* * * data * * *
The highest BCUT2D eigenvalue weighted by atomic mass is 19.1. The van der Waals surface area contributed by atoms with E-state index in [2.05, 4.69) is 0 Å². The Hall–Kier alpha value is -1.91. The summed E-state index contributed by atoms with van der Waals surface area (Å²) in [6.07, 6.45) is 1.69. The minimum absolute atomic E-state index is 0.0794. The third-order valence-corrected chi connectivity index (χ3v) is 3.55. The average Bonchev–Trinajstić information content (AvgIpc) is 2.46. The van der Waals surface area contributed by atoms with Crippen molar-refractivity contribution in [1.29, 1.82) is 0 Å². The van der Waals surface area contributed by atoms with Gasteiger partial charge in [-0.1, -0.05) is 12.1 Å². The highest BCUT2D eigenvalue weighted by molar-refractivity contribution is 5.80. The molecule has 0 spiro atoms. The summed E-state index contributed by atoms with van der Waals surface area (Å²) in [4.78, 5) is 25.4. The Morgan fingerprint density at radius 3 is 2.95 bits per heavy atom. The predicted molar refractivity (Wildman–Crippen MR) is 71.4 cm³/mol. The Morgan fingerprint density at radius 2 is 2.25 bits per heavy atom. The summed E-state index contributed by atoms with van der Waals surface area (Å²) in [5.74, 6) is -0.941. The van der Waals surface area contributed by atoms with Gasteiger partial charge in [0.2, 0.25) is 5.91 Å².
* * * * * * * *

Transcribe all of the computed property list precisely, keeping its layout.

The highest BCUT2D eigenvalue weighted by atomic mass is 19.1. The van der Waals surface area contributed by atoms with E-state index in [2.05, 4.69) is 0 Å². The Hall–Kier alpha value is -1.91. The summed E-state index contributed by atoms with van der Waals surface area (Å²) in [6.07, 6.45) is 1.69. The minimum absolute atomic E-state index is 0.0794. The third-order valence-corrected chi connectivity index (χ3v) is 3.55. The average Bonchev–Trinajstić information content (AvgIpc) is 2.46. The van der Waals surface area contributed by atoms with Crippen molar-refractivity contribution in [1.29, 1.82) is 0 Å². The van der Waals surface area contributed by atoms with Gasteiger partial charge in [-0.1, -0.05) is 12.1 Å². The highest BCUT2D eigenvalue weighted by molar-refractivity contribution is 5.80. The molecule has 0 spiro atoms. The summed E-state index contributed by atoms with van der Waals surface area (Å²) in [4.78, 5) is 25.4. The Morgan fingerprint density at radius 3 is 2.95 bits per heavy atom. The predicted molar refractivity (Wildman–Crippen MR) is 71.4 cm³/mol. The Morgan fingerprint density at radius 2 is 2.25 bits per heavy atom. The summed E-state index contributed by atoms with van der Waals surface area (Å²) in [5.74, 6) is -0.941. The van der Waals surface area contributed by atoms with Gasteiger partial charge in [0.2, 0.25) is 5.91 Å².